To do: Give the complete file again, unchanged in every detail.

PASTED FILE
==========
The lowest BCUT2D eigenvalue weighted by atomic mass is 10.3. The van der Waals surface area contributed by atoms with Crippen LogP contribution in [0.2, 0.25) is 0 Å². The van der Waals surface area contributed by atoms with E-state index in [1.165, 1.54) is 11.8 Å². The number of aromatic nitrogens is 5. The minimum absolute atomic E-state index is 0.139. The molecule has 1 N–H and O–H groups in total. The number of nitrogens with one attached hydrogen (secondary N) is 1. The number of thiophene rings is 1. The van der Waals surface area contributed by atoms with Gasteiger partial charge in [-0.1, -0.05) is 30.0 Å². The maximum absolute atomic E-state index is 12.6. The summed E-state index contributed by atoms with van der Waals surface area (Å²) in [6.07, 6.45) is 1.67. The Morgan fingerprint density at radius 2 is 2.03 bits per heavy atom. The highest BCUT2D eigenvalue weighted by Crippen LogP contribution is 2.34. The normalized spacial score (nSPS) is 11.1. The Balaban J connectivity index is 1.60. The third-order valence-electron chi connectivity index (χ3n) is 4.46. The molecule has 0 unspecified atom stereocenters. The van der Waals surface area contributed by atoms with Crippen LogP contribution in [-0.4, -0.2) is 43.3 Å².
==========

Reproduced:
The lowest BCUT2D eigenvalue weighted by atomic mass is 10.3. The van der Waals surface area contributed by atoms with Crippen LogP contribution in [0.2, 0.25) is 0 Å². The van der Waals surface area contributed by atoms with E-state index in [1.165, 1.54) is 11.8 Å². The number of aromatic nitrogens is 5. The minimum absolute atomic E-state index is 0.139. The molecule has 1 N–H and O–H groups in total. The number of nitrogens with one attached hydrogen (secondary N) is 1. The number of thiophene rings is 1. The van der Waals surface area contributed by atoms with Gasteiger partial charge in [-0.1, -0.05) is 30.0 Å². The maximum absolute atomic E-state index is 12.6. The summed E-state index contributed by atoms with van der Waals surface area (Å²) in [6.07, 6.45) is 1.67. The Morgan fingerprint density at radius 2 is 2.03 bits per heavy atom. The highest BCUT2D eigenvalue weighted by Crippen LogP contribution is 2.34. The normalized spacial score (nSPS) is 11.1. The Balaban J connectivity index is 1.60. The third-order valence-electron chi connectivity index (χ3n) is 4.46. The molecule has 0 unspecified atom stereocenters. The van der Waals surface area contributed by atoms with Crippen LogP contribution in [-0.4, -0.2) is 43.3 Å².